The issue of receiving back pay when you have a disability that makes you eligible to receive social security disability benefits is one of the most confusing aspects of applying for and collecting disability benefits.
With so many terms being tossed around – application date, onset, waiting periods, and date of disability – it’s no wonder why your head is spinning from trying to figure whether or not you are entitled to receive social security disability back pay.
Today, our Everett social security disability back pay attorney from Russell & Hill, PLLC, is going to explain everything you need to know about the issue of back pay for SSI and SSDI.
So when and how much back pay will you receive when you have a medical condition that qualifies for social security disability benefits? That depends on which type of social security disability benefits you applied for.
Whether or not you are entitled to receive back pay for your social security disability depends on the type of benefits you applied for – Social Security Disability (SSDI) or Supplemental Security Income (SSI) – the date when you applied for these benefits, as well as other details about your disability.
If you applied for SSDI, you will have to comply with the 5-month waiting period in order to receive back pay. Our experienced social security disability back pays an attorney in Everett explains that you may be entitled to receive back pay from the date you applied for SSDI to the day you were awarded the benefits minus the 5-month waiting period. In order words, if it took the Social Security Administration (SSA) seven months to award the benefits from the date you applied for SSDI, you will receive only two months of back pay.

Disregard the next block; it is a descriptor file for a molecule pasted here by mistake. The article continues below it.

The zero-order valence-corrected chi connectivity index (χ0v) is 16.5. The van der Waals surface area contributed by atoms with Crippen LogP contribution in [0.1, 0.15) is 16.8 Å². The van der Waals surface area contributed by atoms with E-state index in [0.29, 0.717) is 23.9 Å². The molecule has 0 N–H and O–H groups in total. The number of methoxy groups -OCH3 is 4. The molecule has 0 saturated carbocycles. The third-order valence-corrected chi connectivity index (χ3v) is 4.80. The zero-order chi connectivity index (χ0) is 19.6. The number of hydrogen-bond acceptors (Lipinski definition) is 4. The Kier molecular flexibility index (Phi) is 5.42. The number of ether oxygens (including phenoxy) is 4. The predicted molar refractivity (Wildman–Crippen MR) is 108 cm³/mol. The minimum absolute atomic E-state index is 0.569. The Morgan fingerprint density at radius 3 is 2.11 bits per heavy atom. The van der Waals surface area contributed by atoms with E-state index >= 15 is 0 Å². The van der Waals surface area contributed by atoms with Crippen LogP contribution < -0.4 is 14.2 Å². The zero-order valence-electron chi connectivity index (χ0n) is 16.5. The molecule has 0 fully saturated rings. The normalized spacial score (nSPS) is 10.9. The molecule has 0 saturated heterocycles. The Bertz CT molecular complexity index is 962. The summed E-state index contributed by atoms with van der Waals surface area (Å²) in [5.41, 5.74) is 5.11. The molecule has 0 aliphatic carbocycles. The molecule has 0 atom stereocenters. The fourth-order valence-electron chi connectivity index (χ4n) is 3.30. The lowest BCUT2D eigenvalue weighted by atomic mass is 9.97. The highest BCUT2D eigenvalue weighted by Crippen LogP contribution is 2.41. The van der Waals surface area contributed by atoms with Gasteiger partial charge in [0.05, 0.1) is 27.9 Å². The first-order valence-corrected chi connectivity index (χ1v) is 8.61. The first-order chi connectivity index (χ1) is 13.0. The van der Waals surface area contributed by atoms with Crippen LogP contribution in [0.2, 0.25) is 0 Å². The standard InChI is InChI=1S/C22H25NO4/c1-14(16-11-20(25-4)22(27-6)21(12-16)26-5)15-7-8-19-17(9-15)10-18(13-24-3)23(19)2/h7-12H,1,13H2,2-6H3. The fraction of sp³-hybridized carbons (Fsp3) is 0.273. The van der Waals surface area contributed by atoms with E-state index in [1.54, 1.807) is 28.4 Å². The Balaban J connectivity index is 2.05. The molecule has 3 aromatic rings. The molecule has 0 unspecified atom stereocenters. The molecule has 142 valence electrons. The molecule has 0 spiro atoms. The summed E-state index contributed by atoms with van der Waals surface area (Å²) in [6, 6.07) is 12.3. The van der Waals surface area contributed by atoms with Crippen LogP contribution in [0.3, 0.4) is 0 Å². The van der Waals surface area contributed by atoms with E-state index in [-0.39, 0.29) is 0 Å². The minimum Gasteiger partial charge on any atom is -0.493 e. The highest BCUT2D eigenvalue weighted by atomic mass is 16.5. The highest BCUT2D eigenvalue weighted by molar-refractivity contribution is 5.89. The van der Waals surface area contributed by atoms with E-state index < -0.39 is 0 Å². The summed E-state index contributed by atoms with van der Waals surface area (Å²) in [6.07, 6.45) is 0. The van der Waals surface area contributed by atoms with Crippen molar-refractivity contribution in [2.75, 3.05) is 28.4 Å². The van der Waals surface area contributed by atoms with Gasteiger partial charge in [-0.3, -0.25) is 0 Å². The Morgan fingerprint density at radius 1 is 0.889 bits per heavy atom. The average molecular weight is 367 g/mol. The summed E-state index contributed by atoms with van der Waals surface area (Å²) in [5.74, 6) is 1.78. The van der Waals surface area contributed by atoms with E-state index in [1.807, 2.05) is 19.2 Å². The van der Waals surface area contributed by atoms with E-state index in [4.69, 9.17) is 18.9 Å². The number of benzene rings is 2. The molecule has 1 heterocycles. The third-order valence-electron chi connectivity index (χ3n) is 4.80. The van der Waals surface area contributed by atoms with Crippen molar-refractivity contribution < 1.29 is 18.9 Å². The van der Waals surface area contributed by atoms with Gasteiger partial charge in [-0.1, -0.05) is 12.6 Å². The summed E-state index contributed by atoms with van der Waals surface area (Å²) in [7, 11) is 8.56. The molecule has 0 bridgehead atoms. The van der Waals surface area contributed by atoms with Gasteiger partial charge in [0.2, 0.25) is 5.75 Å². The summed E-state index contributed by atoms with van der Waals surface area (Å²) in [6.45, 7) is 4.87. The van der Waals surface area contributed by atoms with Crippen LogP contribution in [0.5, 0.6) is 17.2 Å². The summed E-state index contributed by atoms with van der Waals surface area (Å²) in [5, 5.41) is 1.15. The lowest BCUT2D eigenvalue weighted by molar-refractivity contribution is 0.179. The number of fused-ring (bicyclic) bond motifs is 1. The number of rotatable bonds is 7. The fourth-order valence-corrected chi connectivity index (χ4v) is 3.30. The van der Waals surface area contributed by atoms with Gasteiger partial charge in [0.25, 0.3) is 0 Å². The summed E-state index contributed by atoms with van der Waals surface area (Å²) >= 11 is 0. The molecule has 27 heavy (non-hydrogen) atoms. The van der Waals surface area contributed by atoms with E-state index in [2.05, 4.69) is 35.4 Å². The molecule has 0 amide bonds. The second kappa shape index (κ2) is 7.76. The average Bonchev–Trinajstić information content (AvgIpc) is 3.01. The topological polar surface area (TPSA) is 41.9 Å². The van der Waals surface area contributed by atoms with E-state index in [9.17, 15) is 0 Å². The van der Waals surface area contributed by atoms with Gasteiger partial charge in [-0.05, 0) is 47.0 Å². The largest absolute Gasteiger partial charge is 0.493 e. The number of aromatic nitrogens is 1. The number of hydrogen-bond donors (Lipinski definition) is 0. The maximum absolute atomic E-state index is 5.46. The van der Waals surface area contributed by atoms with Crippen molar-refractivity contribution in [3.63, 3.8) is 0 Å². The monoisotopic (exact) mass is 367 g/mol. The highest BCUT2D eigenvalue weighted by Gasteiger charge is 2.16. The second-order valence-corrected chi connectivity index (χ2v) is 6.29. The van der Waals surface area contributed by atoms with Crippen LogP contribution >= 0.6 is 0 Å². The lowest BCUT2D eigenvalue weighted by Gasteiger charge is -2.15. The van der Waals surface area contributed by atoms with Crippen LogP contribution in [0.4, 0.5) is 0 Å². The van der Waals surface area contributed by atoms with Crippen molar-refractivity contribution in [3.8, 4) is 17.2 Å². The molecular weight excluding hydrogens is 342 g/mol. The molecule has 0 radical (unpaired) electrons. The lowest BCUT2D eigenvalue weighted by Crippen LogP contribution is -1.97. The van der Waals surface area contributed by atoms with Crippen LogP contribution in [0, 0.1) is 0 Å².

However, a skilled social security disability lawyer may be able to help you collect up to 12 months of retroactive back pay from the date you applied for SSDI if your lawyer can provide sufficient evidence that you were disabled prior to your application.
When you apply for SSI, on the other hand, there is no 5-month period. Therefore, if it took the SSA seven months to approve your disability case, you are entitled to seven months of back pay. However, there’s a downside: you will not be able to receive retroactive back pay even if you were disabled prior to your application.
Do keep in mind that you will have to provide the date of disability, or, in other words, the onset date of your disability, in your application form. The date that you indicate in the application will be considered the “alleged onset date,” or AOD, and will have to be confirmed by the claims adjuster or examiner reviewing your case.
As you may have figured it out by now, the sooner you apply for SSI or SSDI benefits, the more back pay you can receive once your disability case is approved. Therefore, you have no time to waste on Googling how to fill out application forms and doing other time-consuming things. Instead, schedule a quick and free consultation with an Everett backpay social security disability lawyer from Russell & Hill, PLLC, to discuss your case.